The option to use Dell BOSS card also means you are limited to the two older SSD models BOSS supports and the card itself is just few bulk components for hefty price. Obviously if you already have a fleet of Dells and can acquire these things cheaply it’s a different situation and it also enables things in IDRAC and so on.

    Also while the machine has multiple PCIE slots it considers most of the cards “third party devices” and automatically ramps up fans up to painful levels. Now there is a switch that can be used ignore “3rd party device fan control” via racadm. But for some reason my NVMe wasn’t considered third party PCIE card but a PCIE SSD meaning there was nothing to do. I found out that by downgrading iDRAC to 3.30 you could manually control the fans via undocumented IPMI codes (disgusting) so I tried downgrading. And in the end just installing 3.30 fixed the issue without any manual tuning, fans are set to auto and not running as 100% even with the unholy non-Dell third party PCIE device installed.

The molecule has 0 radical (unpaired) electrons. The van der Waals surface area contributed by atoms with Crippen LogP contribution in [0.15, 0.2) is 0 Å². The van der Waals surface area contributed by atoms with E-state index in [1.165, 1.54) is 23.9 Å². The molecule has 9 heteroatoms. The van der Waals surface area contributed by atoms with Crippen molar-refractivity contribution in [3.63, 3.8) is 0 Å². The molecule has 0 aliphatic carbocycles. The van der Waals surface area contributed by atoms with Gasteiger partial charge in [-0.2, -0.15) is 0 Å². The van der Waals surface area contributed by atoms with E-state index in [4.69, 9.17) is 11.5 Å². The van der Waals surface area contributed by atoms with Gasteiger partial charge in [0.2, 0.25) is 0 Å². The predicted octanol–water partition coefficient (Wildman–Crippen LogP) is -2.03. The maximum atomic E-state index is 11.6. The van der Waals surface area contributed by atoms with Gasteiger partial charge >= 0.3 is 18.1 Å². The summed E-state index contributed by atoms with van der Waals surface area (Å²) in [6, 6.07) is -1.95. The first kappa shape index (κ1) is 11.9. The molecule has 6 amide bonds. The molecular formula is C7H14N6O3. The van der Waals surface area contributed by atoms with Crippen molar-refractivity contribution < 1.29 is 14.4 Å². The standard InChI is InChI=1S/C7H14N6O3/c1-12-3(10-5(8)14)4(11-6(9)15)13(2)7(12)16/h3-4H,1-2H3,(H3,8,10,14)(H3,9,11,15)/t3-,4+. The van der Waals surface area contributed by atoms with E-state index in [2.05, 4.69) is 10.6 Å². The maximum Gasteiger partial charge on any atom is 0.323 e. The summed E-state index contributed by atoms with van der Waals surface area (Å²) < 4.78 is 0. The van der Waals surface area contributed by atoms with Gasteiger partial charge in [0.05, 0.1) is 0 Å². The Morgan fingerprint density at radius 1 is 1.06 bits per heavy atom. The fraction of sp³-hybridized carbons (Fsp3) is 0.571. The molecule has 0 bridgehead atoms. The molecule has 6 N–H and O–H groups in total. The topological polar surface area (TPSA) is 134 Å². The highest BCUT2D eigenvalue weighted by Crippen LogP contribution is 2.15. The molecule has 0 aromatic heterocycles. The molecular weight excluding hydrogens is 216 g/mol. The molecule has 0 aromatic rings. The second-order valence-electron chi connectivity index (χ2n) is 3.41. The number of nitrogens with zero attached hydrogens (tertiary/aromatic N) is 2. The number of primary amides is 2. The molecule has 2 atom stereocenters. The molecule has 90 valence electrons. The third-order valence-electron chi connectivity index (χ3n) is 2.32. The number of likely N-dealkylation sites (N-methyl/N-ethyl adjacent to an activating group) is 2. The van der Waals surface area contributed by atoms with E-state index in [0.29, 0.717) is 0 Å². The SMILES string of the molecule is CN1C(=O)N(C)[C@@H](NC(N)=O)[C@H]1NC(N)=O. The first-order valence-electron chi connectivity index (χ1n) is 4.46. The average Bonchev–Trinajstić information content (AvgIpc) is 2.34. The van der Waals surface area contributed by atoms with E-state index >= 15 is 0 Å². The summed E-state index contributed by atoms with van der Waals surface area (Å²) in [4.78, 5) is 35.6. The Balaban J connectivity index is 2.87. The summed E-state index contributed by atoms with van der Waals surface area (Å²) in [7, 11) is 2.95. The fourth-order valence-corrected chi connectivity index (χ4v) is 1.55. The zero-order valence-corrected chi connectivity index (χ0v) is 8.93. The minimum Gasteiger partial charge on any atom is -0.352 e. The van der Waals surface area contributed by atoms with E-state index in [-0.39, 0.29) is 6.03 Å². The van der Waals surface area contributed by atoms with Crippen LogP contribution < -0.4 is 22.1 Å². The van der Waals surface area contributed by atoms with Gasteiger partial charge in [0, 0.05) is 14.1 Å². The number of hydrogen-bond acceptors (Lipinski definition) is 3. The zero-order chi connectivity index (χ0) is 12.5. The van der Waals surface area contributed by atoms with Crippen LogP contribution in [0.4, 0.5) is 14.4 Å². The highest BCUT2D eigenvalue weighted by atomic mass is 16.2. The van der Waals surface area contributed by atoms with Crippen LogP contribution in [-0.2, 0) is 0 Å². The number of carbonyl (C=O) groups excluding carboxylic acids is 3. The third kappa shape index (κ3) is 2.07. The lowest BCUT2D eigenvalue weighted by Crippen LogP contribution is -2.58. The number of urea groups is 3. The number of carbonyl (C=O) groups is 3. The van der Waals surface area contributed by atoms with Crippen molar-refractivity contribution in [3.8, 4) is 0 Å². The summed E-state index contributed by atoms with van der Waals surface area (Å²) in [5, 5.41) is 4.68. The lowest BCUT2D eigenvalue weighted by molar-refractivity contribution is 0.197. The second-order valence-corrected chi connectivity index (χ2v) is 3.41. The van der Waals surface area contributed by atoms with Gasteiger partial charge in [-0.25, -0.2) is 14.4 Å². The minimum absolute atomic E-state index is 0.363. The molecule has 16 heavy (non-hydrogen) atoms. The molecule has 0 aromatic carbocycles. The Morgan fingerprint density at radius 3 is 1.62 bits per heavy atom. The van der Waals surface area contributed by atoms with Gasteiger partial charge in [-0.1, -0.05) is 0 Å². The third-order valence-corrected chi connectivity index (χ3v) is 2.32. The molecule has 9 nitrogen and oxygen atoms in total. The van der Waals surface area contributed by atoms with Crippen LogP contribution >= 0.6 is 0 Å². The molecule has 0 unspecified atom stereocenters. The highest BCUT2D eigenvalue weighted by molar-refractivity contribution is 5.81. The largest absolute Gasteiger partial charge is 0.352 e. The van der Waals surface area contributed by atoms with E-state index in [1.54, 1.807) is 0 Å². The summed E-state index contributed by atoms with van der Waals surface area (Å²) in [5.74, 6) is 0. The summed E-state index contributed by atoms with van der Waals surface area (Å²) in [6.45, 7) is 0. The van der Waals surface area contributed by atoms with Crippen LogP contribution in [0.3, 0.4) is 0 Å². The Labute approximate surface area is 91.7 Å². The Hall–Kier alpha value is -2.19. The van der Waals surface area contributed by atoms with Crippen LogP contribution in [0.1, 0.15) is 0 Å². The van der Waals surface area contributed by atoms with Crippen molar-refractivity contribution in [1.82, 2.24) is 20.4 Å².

The decision to set fans at 100% when encountering “unknown devices” is just stupid. What’s the point of PCIE slots if you are not going to allow standard compliant devices to run easily? Is the case so badly designed that a typical PCIE device power draw could cause issues?